Josh Hixon wrote:
The person that can answer this bonus, gets the answered correctly privileges.
Forget the bonus's and privileges, the points produced won't even by a Pop Tart
As for your question - Did you try Design Tables or Drive Works?
We have looked at Drivework's, unfortunately for our applications, we would need the paid version, and we are not going to be able to do that anytime soon. Also, I found it to be a little buggy. Some of the parts I created actually took longer with drive works, just due to the time it took to save. Design Tables are not my favorite thing, also we don't use a lot of configurations. My Design Table experience is very limited, but my understanding is it's mostly good for making lots of configurations really fast? Maybe it is something worth Visiting though. I am kinda picky I guess. Here is an example of a data card I have made and how it Changes the model. Again this is extremely simple compared to some of our models. My concern is that I am going to have issues with driving the part from custom properties. I have not seen any yet, but I feel like it is kinda backward from how most people use the custom properties. I just want to avoid any Major Issues before they happen.
Driving components from Custom Properties could be a challenge, where the information is truly up to date. SolidWorks rebuilds from the top of the feature tree down, so it is always best to push the information down hill. You can have a little bit of uphill pull, but not much and surely not the second layer deep. I might be thinking this thing all wrong, but doing it the way you are proposing let's suppose a few scenarios...
Let's say you have 10 parts in an assembly and part 5 has one of the controlling Custom Properties and that CP controls the width of part 1 and the length of part 10. At every change you would need to rebuild multiple times or the information won't be correct. If you follow the Rebuild Structure, part 1 rebuilds, part 2 rebuilds, part 3 rebuilds, part 4 rebuilds, part 5 is changed and rebuilt, since part 5 controls the width of part 1, you need to rebuild again and not change five then SW will rebuild as it goes down the feature tree.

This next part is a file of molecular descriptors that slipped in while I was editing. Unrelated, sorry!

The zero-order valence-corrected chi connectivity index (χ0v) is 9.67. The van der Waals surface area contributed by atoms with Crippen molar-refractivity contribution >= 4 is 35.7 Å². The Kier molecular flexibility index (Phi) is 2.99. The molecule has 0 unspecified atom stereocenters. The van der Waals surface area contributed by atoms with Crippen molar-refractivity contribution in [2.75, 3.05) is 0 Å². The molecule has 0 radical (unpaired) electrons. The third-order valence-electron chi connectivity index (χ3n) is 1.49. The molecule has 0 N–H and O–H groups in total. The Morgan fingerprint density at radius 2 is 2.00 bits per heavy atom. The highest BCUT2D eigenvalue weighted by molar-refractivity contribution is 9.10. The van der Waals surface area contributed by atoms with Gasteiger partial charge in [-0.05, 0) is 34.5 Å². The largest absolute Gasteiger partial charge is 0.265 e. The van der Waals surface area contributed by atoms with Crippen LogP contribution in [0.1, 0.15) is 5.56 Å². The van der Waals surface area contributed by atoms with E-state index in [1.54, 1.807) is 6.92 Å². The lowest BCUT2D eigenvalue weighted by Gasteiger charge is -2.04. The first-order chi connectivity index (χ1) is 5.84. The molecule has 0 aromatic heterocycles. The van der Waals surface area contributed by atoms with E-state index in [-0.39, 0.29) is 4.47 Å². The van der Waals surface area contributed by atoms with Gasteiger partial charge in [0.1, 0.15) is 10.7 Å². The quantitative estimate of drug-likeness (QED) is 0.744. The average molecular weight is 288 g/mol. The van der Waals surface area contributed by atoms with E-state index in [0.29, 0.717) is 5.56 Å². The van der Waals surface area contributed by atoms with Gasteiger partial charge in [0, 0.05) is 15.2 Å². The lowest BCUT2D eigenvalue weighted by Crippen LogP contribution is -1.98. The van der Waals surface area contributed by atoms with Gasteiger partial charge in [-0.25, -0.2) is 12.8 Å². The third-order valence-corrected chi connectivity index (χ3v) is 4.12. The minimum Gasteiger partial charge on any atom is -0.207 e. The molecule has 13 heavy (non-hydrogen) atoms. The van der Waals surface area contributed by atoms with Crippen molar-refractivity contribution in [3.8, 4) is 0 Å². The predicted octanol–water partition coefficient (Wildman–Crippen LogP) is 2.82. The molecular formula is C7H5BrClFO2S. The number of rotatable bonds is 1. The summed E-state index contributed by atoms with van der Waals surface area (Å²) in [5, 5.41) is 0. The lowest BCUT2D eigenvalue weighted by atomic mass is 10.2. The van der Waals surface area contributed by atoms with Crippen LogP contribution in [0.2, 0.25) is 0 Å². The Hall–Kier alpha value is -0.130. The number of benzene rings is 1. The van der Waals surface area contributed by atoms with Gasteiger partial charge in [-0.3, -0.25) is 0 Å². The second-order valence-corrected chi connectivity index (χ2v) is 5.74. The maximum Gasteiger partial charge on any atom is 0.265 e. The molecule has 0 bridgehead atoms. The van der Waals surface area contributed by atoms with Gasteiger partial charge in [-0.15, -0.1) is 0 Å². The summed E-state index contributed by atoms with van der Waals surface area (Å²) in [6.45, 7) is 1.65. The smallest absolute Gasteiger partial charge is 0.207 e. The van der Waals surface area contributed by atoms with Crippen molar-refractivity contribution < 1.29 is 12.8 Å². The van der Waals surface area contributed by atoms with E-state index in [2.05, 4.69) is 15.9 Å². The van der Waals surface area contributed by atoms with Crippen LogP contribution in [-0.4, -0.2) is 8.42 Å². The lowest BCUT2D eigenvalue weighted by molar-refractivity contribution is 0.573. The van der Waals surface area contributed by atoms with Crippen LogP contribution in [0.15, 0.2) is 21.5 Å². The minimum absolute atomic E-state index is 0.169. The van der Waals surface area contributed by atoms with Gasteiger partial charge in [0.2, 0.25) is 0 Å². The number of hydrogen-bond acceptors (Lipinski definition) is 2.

A good recipe for circular rebuilds if you'r not careful.
The way I have them set up, A single sketch at the top Level assembly Drives everything. So custom properties are driving the assembly sketch, and all my parts/assemblies underneath that are based on the sketch in the Top assembly. I already had the Circular rebuild issue you talked about. That will make a guy go crazy.....It was a different part each time I rebuilt. I have less hair from that day. As long as everything is based on the assembly sketch, I should avoid that right? So let's use that blanket as an example, It has three parts driven from that sketch. The main rectangular shape panel and two parts for different edging materials. These parts have no defining dimensions, they are linked to the assembly only. That should avoid the Rebuild issue you are talking about right?
Josh Hixon wrote:
That should avoid the Rebuild issue you are talking about right?
As long as your Sketch is higher then what your driving, you'll be ok
This is how I did it for configurable/custom parts at my last place as well. Global variables, equations, ......